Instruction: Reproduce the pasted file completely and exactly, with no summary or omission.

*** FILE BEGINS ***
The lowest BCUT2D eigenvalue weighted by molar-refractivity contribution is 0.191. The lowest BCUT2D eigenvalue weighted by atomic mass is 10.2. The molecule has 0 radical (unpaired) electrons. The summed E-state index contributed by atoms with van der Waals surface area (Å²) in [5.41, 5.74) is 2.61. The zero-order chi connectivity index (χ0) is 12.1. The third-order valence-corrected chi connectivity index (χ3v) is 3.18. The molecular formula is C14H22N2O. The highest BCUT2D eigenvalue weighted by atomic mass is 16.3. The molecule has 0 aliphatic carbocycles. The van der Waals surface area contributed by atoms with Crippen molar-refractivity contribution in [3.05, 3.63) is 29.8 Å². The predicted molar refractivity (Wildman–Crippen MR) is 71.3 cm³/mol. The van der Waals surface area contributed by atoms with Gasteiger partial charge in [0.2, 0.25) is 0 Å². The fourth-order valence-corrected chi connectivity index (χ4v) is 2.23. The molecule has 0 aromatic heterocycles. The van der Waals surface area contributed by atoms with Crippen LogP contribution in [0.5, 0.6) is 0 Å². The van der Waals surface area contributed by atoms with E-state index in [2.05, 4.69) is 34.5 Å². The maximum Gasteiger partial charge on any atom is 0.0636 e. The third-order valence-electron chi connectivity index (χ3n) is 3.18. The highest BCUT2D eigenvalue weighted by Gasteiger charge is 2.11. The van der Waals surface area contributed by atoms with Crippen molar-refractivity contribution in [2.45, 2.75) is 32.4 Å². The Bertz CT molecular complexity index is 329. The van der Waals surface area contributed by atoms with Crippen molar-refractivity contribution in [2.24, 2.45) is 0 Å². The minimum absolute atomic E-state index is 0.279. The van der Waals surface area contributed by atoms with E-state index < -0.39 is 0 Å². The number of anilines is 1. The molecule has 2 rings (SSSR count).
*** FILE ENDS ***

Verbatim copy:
The lowest BCUT2D eigenvalue weighted by molar-refractivity contribution is 0.191. The lowest BCUT2D eigenvalue weighted by atomic mass is 10.2. The molecule has 0 radical (unpaired) electrons. The summed E-state index contributed by atoms with van der Waals surface area (Å²) in [5.41, 5.74) is 2.61. The zero-order chi connectivity index (χ0) is 12.1. The third-order valence-corrected chi connectivity index (χ3v) is 3.18. The molecular formula is C14H22N2O. The highest BCUT2D eigenvalue weighted by atomic mass is 16.3. The molecule has 0 aliphatic carbocycles. The van der Waals surface area contributed by atoms with Crippen molar-refractivity contribution in [3.05, 3.63) is 29.8 Å². The predicted molar refractivity (Wildman–Crippen MR) is 71.3 cm³/mol. The van der Waals surface area contributed by atoms with Gasteiger partial charge in [0.2, 0.25) is 0 Å². The fourth-order valence-corrected chi connectivity index (χ4v) is 2.23. The molecule has 0 aromatic heterocycles. The van der Waals surface area contributed by atoms with Crippen LogP contribution in [0.5, 0.6) is 0 Å². The van der Waals surface area contributed by atoms with E-state index in [2.05, 4.69) is 34.5 Å². The maximum Gasteiger partial charge on any atom is 0.0636 e. The third-order valence-electron chi connectivity index (χ3n) is 3.18. The highest BCUT2D eigenvalue weighted by Gasteiger charge is 2.11. The van der Waals surface area contributed by atoms with Crippen molar-refractivity contribution in [2.45, 2.75) is 32.4 Å². The Bertz CT molecular complexity index is 329. The van der Waals surface area contributed by atoms with Crippen molar-refractivity contribution in [2.24, 2.45) is 0 Å². The minimum absolute atomic E-state index is 0.279. The van der Waals surface area contributed by atoms with E-state index < -0.39 is 0 Å². The number of anilines is 1. The molecule has 2 rings (SSSR count).